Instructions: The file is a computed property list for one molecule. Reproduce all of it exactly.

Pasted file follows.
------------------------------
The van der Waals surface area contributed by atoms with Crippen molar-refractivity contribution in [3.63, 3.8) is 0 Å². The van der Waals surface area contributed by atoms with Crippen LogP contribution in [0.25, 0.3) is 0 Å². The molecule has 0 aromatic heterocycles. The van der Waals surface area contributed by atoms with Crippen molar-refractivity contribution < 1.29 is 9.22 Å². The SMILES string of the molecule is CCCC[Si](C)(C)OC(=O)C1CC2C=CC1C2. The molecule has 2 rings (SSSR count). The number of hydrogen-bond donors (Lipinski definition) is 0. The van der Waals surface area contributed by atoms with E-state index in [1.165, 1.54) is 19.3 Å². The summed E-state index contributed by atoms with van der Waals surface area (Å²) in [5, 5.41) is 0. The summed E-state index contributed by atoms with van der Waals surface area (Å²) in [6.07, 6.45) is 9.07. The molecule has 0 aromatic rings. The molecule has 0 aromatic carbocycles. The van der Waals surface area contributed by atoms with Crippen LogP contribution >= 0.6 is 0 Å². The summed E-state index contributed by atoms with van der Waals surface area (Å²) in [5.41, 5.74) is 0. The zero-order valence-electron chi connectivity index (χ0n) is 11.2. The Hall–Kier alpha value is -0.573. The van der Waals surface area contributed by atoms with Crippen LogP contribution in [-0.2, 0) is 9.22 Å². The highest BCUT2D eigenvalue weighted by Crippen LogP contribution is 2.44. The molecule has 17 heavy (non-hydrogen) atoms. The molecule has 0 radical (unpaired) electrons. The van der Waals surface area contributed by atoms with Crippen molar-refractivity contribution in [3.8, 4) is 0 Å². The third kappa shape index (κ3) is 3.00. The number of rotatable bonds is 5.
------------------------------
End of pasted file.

The van der Waals surface area contributed by atoms with Crippen molar-refractivity contribution in [3.63, 3.8) is 0 Å². The van der Waals surface area contributed by atoms with Crippen LogP contribution in [0.25, 0.3) is 0 Å². The molecule has 0 aromatic heterocycles. The van der Waals surface area contributed by atoms with Crippen molar-refractivity contribution < 1.29 is 9.22 Å². The SMILES string of the molecule is CCCC[Si](C)(C)OC(=O)C1CC2C=CC1C2. The molecule has 2 rings (SSSR count). The number of hydrogen-bond donors (Lipinski definition) is 0. The van der Waals surface area contributed by atoms with E-state index in [1.165, 1.54) is 19.3 Å². The summed E-state index contributed by atoms with van der Waals surface area (Å²) in [5, 5.41) is 0. The summed E-state index contributed by atoms with van der Waals surface area (Å²) in [6.07, 6.45) is 9.07. The molecule has 0 aromatic rings. The molecule has 0 aromatic carbocycles. The van der Waals surface area contributed by atoms with Crippen LogP contribution >= 0.6 is 0 Å². The summed E-state index contributed by atoms with van der Waals surface area (Å²) in [5.41, 5.74) is 0. The zero-order valence-electron chi connectivity index (χ0n) is 11.2. The Hall–Kier alpha value is -0.573. The van der Waals surface area contributed by atoms with Crippen LogP contribution in [-0.2, 0) is 9.22 Å². The highest BCUT2D eigenvalue weighted by Crippen LogP contribution is 2.44. The molecule has 17 heavy (non-hydrogen) atoms. The molecule has 0 radical (unpaired) electrons. The van der Waals surface area contributed by atoms with Crippen molar-refractivity contribution in [3.8, 4) is 0 Å². The third kappa shape index (κ3) is 3.00. The number of rotatable bonds is 5.